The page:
Ice sheet - glacier - ocean
A complex problem
The interactions between the ice sheet and the ocean are far from being sufficiently understood to be able to make reliable predictions for the future contribution of the ice sheets to sea level changes. The interaction between the Greenland Ice Sheet and the North Atlantic or the Arctic Ocean takes place via a large number of small-scale peripheral and outlet glaciers that are in direct contact with the ocean. The latest studies, including southern Greenland, suggest that the warmer North Atlantic could play a decisive role in destabilizing the ice sheet through this contact. A connection between oceanic warming and increased calving of icebergs is also supported by paleostudies from sediment cores [30,31].
According to the International Climate Council, the dynamics of marine terminating glaciers play a significant, underestimated role in the loss of mass . In April 2016, the IPCC therefore decided at its 43rd meeting to draft a special report on the topic of “Ocean and Cryosphere in Climate Change”. The simultaneous occurrence of the loss of mass along the edges of the Greenland ice sheet, the acceleration and retreat of the glaciers, and the warming of the North Atlantic indicate an interaction at the interface between glaciers and ocean. Little research has been done on this interaction so far, so that new interdisciplinary research fields are developing internationally [18,29] (see GRISO network http://web.whoi.edu/griso/).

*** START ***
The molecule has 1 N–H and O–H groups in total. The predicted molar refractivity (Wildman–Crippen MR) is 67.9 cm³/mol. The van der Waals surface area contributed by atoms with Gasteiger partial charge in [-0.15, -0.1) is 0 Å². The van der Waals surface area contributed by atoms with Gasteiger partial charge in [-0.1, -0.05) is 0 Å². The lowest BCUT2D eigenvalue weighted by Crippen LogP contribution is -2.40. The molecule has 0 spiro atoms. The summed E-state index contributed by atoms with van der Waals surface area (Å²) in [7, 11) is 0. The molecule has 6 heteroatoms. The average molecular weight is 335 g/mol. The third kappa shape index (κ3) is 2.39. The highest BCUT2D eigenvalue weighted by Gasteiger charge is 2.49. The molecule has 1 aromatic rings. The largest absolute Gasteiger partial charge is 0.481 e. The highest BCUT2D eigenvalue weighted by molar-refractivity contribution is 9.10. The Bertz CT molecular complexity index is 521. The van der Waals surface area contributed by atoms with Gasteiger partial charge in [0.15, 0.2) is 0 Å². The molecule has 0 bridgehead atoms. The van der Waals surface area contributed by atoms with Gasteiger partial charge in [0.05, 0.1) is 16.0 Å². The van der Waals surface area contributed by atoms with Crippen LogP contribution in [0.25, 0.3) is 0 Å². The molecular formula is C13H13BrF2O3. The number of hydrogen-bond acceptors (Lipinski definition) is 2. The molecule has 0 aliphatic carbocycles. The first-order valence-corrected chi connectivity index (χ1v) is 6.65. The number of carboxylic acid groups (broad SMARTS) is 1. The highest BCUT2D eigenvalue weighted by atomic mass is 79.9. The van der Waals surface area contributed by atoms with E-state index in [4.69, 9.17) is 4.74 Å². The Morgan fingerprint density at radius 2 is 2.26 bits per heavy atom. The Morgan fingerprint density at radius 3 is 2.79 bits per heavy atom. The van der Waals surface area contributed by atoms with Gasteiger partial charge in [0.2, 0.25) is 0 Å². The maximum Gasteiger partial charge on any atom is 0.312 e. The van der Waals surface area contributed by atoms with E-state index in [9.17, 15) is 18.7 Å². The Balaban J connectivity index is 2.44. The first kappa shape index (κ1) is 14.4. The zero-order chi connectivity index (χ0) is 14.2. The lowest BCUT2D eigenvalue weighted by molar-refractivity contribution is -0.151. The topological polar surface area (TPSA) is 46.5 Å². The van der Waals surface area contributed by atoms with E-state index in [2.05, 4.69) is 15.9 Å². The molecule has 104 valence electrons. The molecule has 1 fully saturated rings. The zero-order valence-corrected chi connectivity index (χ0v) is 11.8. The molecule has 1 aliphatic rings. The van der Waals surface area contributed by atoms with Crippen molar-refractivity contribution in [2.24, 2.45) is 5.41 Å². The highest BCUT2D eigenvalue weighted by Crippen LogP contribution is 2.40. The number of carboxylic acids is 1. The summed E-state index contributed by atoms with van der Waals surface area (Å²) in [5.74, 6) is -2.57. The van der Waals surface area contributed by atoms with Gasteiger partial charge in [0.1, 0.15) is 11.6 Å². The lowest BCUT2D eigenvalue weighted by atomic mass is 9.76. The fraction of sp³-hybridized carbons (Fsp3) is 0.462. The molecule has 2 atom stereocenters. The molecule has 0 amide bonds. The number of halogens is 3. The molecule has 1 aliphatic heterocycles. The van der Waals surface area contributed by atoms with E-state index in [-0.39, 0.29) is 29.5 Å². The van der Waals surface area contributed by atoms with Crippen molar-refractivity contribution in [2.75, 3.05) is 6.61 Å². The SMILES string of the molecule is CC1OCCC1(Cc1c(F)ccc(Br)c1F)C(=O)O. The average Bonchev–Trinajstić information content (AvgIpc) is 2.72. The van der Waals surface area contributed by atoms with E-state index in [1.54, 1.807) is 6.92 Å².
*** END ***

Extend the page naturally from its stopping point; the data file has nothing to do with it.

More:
At the interface between glacier and ocean
Meltwater - where does it melt?
Subglacial melt water, i.e. fresh water that brought into the ocean below the water surface, can have different origins:
- Warm water temperatures lead to melting on the calving front and on the underside of a (possibly existing) glacier tongue that protrudes into the water. We refer to this as "basal" or "submarine" melting.
- Water melts on the surface of the ice and drains through glacier mills to the bottom of the ice sheet, where it is carried into the ocean. We refer to this as "supraglacial" melting. With the supraglacial contribution, the atmosphere also comes into play as a decisive driver, which acts on the glacier surface through complex multiscale processes .
Regardless of its origin, the subglacial melt water mixes with the surrounding ocean water and can in turn modify the strength of the basal glacier melt [25,26,27]. It is currently not possible to quantify what proportion of the mass loss is due to supraglacial melting or dynamic ice mass loss due to the destabilization of glaciers .
Not all glaciers on the Greenland coast are connected to the ice sheet. These so-called peripheral glaciers only make up about 5% of the area, but they also make a decisive contribution to the total loss of mass of the Greenland Ice Sheet - during the period 2000 to 2011 they accounted for about a quarter of the total mass loss [20,21]! This loss of mass also probably results from warmer water and air temperatures. Thus, also the peripheral glaciers intrude additional freshwater into the ocean.